Someone should do a study on how many vegans used becoming Vegan to aid them in overcoming their EDs. There seem to be many of us who found that taking our emphasis off of weight and placing it in how we affect the world around us has allowed us to create a healthier relationship with food. It seems to me to be a really healthy way to be more emotionally balanced. EDs can be a hell of self absorption. People in the middle of binge or of starving themselves aren’t thinking of other beings and they aren’t valuing themselves as a potential part of a solution to suffering. They are focused in on themselves, how they feel and look, and what they can do to be other than what they are. Vegan lifestyle takes that and turns it on its head.
I’m so glad to have found your website! I’m currently trying to transition to a vegetarian/predominantly vegan diet so I look forward to exploring more of your site.
I find this article fascinating. I have to say, when I became vegetarian for ethical reasons as a teen I was more committed and had a healthier mindset re, my body and food than when I became a vegan a couple of years ago for health & weight reasons. Now I’m trying to find the right balance! 🙂
Good post Ginny. I do agree it’s misleading to associate vegetarian diets with eating disorders – if someone has a tendency towards disordered eating, then they will often try all kinds of diets in a bid to control weight. I know a woman who tried to ‘go vegan’ because she thought she’d get slim – but she’d tried every ‘fad’ diet in the book by this point and fully admitted she had an eating disorder.
And what about people who try Atkins or low-carb, high animal protein diets – has there been any research to say excessive meat-eating is linked with eating disorders? I don’t know but I’d happily point this converse perspective out to anyone who felt a vegetarian diet was linked to disordered eating!
Thanks so much for these excellent comments. I agree–in theory at least, since we don’t yet have the studies to back it up–that veganism could certainly be viewed as a help to recovery.. It does indeed encourage people to view food as a way of making a difference for someone else–animals–rather than a way to lose weight. I think ethical veganism is the world’s healthiest relationship to food!
people tend to be surprised when they find out i’ve been a vegetarian for most of my life (bmi is around 40). the stereotypical picture is still that of some skinny health- and animal-rights obsessed person who spends most of their days trying to locate the exact farm where their soybeans were grown.
(for me it was about animal-rights, not weightloss. but i’m not that strict on animal-rights either, f.e. veganism is a bridge too far)
it’s my experience that there are indeed a lot of food-averse vegetarians, but in all those cases the anorexia was there before the vegetarianism.
interesting articles! thanks!
I wanted to add my two cents’ worth as well – I have been struggling with anorexia type II for almost a year now (I’m in my early twenties), and I developed my eating disorder shortly after losing a bunch of weight on a very restrictive diet, though I had always had a tendency towards food restriction.
I’m vegetarian now, and not for weight loss OR for ethical reasons. I simply feel like my relationship has improved significantly when I am somewhere in-between vegan and vegetarian. I can enjoy cooking for myself again without immense guilt. Even though I’m still in the throes of this disorder, and have to struggle daily to eat, becoming a vegetarian has helped me SO much to avoid purging my food or choosing the wrong foods (carbs/sugar/fat) to eat. Becoming a vegetarian helps me ensure that what I DO eat, COUNTS!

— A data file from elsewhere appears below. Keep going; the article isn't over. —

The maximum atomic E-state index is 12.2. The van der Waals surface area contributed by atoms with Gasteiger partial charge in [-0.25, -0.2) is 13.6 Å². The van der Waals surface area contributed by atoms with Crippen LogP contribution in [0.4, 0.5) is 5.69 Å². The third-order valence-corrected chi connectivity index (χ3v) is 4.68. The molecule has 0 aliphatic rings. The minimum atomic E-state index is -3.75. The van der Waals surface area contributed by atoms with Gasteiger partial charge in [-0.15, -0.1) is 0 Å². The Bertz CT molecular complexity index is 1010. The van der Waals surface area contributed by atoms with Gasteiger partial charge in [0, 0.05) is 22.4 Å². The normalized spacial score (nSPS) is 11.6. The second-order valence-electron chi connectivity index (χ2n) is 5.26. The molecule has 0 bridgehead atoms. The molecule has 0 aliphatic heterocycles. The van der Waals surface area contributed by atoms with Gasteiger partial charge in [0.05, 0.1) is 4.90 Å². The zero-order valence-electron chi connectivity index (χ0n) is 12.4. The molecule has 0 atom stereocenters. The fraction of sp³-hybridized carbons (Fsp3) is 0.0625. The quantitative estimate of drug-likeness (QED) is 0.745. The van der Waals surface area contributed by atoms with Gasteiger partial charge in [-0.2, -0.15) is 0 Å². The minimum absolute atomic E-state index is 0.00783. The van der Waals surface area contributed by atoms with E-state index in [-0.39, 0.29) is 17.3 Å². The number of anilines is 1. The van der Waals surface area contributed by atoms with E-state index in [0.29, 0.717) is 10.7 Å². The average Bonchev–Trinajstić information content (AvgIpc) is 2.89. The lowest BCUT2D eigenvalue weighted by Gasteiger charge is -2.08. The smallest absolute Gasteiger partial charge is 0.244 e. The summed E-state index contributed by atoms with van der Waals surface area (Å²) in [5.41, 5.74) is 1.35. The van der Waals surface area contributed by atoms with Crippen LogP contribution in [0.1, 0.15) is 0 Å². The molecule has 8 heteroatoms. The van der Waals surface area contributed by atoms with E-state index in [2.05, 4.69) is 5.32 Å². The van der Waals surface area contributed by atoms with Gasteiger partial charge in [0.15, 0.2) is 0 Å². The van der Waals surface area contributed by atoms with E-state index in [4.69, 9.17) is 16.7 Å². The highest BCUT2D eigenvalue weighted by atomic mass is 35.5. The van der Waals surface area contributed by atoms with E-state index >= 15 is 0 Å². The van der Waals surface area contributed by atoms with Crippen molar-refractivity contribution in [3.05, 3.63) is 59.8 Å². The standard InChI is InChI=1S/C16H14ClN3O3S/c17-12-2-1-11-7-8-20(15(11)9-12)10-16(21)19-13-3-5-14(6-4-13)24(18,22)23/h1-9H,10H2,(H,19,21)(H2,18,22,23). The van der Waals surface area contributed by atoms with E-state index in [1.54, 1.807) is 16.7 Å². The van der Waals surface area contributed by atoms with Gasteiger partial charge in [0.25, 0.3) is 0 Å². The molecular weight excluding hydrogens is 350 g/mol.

I understand that vegans/vegetarians get ‘mad’ at people who go vegetarian for weight loss, but in my opinion converting to veganism also is to try and adjust your mindset to a more peaceful outlook on all humanity and animals – so getting angry at people because they are adopting the same lifestyle as you but for different reasons seems hypocritical to me. I’m glad someone wrote this article, it was very interesting to me!
Thank you for sharing this informative post. I have developed an eating disorder when i was in Junior high due to poor self-image and with the help of professionals and loved ones, i was able to get back on track. Now i am fully adopted to a vegan lifestyle and by watching carefully what i eat, i make sure that i am getting the right amounts of nutrient intake. Do you know of any foundation or institution where i can become a volunteer to help those people undergoing the same thing as i did? Thanks!
I don’t think the real issue is that vegetarianism or veganism cause eating disorders. The real problem is that people who already have eating disorders become vegan or vegetarian to hide their problems. It isn’t so much about what you eat or how much. An eating disorder is all about how you think about food. An obsession with food preparation, ingredients and what you can’t or shouldn’t have is not healthy and a sign that something is very wrong.
Sadly I think a lot of the above commenters have traded one issue for another if they believe that a highly restrictive diet has helped them overcome food obsession.
That said, it is perfectly possible to be a healthy vegetarian or vegan. Anyone who is severely underweight is going to have health problems down the road no matter how much they protest or how much yoga they do.
I have fairly often read, heard or experienced that vegetarian or vegan women tend to be more intelligent, literate and sensitive than “average” young women – as are most people with eating disorders. It may be misleading to say that there is ultimately a cause and a consequence; both might be two sides of the same medal.
On this occasion, I would really like to thank you for making evidence-based facts on veganism accessible to everybody. It has helped me a lot.